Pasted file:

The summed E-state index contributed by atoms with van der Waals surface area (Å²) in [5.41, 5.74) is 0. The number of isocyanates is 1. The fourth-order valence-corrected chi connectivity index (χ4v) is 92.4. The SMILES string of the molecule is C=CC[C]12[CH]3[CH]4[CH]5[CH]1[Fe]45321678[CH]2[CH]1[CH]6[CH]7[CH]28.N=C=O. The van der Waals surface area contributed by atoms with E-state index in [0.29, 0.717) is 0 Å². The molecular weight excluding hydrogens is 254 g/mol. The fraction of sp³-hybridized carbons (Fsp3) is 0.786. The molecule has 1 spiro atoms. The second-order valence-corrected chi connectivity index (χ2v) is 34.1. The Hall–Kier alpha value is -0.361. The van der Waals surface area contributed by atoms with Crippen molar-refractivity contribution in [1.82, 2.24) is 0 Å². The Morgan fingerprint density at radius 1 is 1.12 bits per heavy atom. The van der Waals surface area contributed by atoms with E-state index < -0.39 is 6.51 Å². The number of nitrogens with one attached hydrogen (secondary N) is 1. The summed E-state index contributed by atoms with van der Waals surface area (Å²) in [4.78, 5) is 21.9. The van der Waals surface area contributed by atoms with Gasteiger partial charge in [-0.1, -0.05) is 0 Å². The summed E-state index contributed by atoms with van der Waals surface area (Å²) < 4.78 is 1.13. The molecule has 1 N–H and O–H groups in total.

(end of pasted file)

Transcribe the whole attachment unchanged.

The summed E-state index contributed by atoms with van der Waals surface area (Å²) in [5.41, 5.74) is 0. The number of isocyanates is 1. The fourth-order valence-corrected chi connectivity index (χ4v) is 92.4. The SMILES string of the molecule is C=CC[C]12[CH]3[CH]4[CH]5[CH]1[Fe]45321678[CH]2[CH]1[CH]6[CH]7[CH]28.N=C=O. The van der Waals surface area contributed by atoms with E-state index in [0.29, 0.717) is 0 Å². The molecular weight excluding hydrogens is 254 g/mol. The fraction of sp³-hybridized carbons (Fsp3) is 0.786. The molecule has 1 spiro atoms. The second-order valence-corrected chi connectivity index (χ2v) is 34.1. The Hall–Kier alpha value is -0.361. The van der Waals surface area contributed by atoms with Crippen molar-refractivity contribution in [1.82, 2.24) is 0 Å². The Morgan fingerprint density at radius 1 is 1.12 bits per heavy atom. The van der Waals surface area contributed by atoms with E-state index < -0.39 is 6.51 Å². The number of nitrogens with one attached hydrogen (secondary N) is 1. The summed E-state index contributed by atoms with van der Waals surface area (Å²) in [4.78, 5) is 21.9. The van der Waals surface area contributed by atoms with Gasteiger partial charge in [-0.1, -0.05) is 0 Å². The summed E-state index contributed by atoms with van der Waals surface area (Å²) < 4.78 is 1.13. The molecule has 1 N–H and O–H groups in total.